Easter is a time for big celebrations in Barcelona. Not only is semana santa (‘holy week’) a key part of Catholic tradition, it’s also a time when the city starts to shake away the winter blues and enjoy the warmer weather.
From spectacular parades to downright delicious delicacies, there’s so much to enjoy in Barcelona at this time of the year. So, put a spring in your step and try out these fantastic Easter activities.
Spain’s most visited landmark, the Sagrada Familia is all the more spectacular around religious holidays. For those of a religious persuasion, don’t miss the chance to view the Sagrada Familia’s “Passion Façade” – the incredible cubist sculpture above the westside entrance, which tells the story of Easter.
If you’re not religious, the Sagrada Familia is just as spellbinding, particularly on the inside. Don’t forget… advanced booking is required!
Photo by SpirosK photography
It wouldn’t be Easter without chocolate, now would it? Luckily, Barcelona’s Museu de la Xocolata is on hand to satisfy your sweet tooth. As well as Easter egg workshops for the kids, it offers chocolate-making workshops for adults.
Set in the surroundings of a former monastery, the Barcelona Chocolate Museum serves up a rich history of the origins of chocolate. Wonka would be proud of this place and, let’s be honest, there’s no better time to visit than during Easter!
Photo by calafellvalo
A traditional Catalan Easter sweet cake, a Mona de Pascua is made from simple ingredients and gifted to children on Easter Sunday. Historically, a hard boiled egg would be embedded in the surface of the cake, but nowadays you’re much more likely to find chocolate figurines and elaborate designs.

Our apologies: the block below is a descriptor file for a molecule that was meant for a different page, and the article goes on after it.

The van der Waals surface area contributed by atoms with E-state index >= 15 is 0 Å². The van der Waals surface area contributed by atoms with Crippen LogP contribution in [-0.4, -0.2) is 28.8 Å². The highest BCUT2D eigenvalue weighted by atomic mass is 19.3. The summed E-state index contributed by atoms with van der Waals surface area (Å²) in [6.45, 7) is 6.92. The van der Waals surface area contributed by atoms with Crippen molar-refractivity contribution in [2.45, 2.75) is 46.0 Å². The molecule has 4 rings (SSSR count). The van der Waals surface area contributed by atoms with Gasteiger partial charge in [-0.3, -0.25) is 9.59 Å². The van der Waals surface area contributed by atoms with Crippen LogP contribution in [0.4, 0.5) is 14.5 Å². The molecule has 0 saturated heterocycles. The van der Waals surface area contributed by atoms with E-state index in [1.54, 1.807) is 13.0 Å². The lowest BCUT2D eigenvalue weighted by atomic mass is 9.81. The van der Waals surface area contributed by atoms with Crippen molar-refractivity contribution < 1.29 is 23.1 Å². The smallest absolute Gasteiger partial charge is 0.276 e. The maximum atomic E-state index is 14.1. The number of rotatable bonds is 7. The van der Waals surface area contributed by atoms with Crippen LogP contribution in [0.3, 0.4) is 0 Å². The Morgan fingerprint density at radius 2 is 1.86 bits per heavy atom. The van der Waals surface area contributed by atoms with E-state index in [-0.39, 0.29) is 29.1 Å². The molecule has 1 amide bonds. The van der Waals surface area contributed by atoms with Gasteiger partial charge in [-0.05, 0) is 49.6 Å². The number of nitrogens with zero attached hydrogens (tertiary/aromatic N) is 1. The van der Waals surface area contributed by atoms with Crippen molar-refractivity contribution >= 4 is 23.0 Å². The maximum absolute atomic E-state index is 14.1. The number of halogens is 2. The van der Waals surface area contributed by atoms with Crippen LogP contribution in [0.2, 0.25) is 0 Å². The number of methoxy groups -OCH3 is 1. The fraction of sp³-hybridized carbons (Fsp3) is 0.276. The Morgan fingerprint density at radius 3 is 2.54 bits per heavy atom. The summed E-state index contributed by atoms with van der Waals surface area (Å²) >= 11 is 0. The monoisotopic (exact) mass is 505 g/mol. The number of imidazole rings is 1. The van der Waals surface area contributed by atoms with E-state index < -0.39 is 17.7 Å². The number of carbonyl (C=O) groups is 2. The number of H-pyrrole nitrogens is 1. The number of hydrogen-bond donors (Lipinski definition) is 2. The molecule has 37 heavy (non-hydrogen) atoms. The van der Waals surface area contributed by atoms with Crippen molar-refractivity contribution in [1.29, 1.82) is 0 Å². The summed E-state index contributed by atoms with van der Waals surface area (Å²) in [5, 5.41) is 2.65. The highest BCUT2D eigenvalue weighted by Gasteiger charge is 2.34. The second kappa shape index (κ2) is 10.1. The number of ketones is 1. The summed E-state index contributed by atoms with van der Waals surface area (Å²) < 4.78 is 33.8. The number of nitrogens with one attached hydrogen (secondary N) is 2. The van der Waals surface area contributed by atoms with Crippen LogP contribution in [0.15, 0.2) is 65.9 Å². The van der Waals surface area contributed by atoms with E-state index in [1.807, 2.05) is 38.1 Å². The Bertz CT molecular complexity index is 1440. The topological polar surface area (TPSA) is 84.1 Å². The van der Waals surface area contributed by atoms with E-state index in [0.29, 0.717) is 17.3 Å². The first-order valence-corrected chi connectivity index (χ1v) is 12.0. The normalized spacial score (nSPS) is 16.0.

You’ll find them in all good bakeries around the city. If you’re curious enough to make your own, Barcelona has several Mona de Pascua workshops throughout the city.
Photo by Quim Perelló
For those of you who have never seen the famed castellers in action, this Easter is your chance. They’ll be hitting the heights in the gardens of the Rambla de Sants on Palm Sunday.
There’ll also be plenty of processions taking place throughout semana santa in Barcelona, as well as street festivities that include musicians, dancing giants and Barcelona’s famous ou com balla – the dancing egg.
Photo by Eszter Miller
You can’t miss the spectacular gothic church at the summit of Tibidabo – the one that’s visible on the horizon from pretty much anywhere in the city. What’s less known is the amusement park at the peak of Tibidabo which, as luck would have it, has just reopened for the season.
Attractions include a lightning fast roller coaster, a flight simulator that suspends you in midair over the city (the world’s first ever flight simulator, no less) and Hotel Krüeger – a terrifying live action horrorfest. All of that, plus… the view